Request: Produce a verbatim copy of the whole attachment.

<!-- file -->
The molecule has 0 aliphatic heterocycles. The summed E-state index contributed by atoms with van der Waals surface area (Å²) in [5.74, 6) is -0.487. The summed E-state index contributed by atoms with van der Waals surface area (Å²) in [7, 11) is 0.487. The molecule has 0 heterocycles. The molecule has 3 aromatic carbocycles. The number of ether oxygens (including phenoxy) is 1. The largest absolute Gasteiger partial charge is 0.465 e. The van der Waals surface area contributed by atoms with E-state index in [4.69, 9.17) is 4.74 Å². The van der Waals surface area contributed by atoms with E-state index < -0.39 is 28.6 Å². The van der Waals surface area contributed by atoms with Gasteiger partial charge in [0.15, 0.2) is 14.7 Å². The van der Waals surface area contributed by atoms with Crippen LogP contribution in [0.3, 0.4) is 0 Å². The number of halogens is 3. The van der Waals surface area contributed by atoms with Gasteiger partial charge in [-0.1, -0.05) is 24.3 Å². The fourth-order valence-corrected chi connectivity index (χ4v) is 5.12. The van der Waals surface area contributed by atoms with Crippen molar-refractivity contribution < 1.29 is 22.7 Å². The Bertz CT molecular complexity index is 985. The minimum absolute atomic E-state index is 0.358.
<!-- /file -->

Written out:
The molecule has 0 aliphatic heterocycles. The summed E-state index contributed by atoms with van der Waals surface area (Å²) in [5.74, 6) is -0.487. The summed E-state index contributed by atoms with van der Waals surface area (Å²) in [7, 11) is 0.487. The molecule has 0 heterocycles. The molecule has 3 aromatic carbocycles. The number of ether oxygens (including phenoxy) is 1. The largest absolute Gasteiger partial charge is 0.465 e. The van der Waals surface area contributed by atoms with E-state index in [4.69, 9.17) is 4.74 Å². The van der Waals surface area contributed by atoms with E-state index < -0.39 is 28.6 Å². The van der Waals surface area contributed by atoms with Gasteiger partial charge in [0.15, 0.2) is 14.7 Å². The van der Waals surface area contributed by atoms with Crippen LogP contribution in [0.3, 0.4) is 0 Å². The number of halogens is 3. The van der Waals surface area contributed by atoms with Gasteiger partial charge in [-0.1, -0.05) is 24.3 Å². The fourth-order valence-corrected chi connectivity index (χ4v) is 5.12. The van der Waals surface area contributed by atoms with Crippen molar-refractivity contribution < 1.29 is 22.7 Å². The Bertz CT molecular complexity index is 985. The minimum absolute atomic E-state index is 0.358.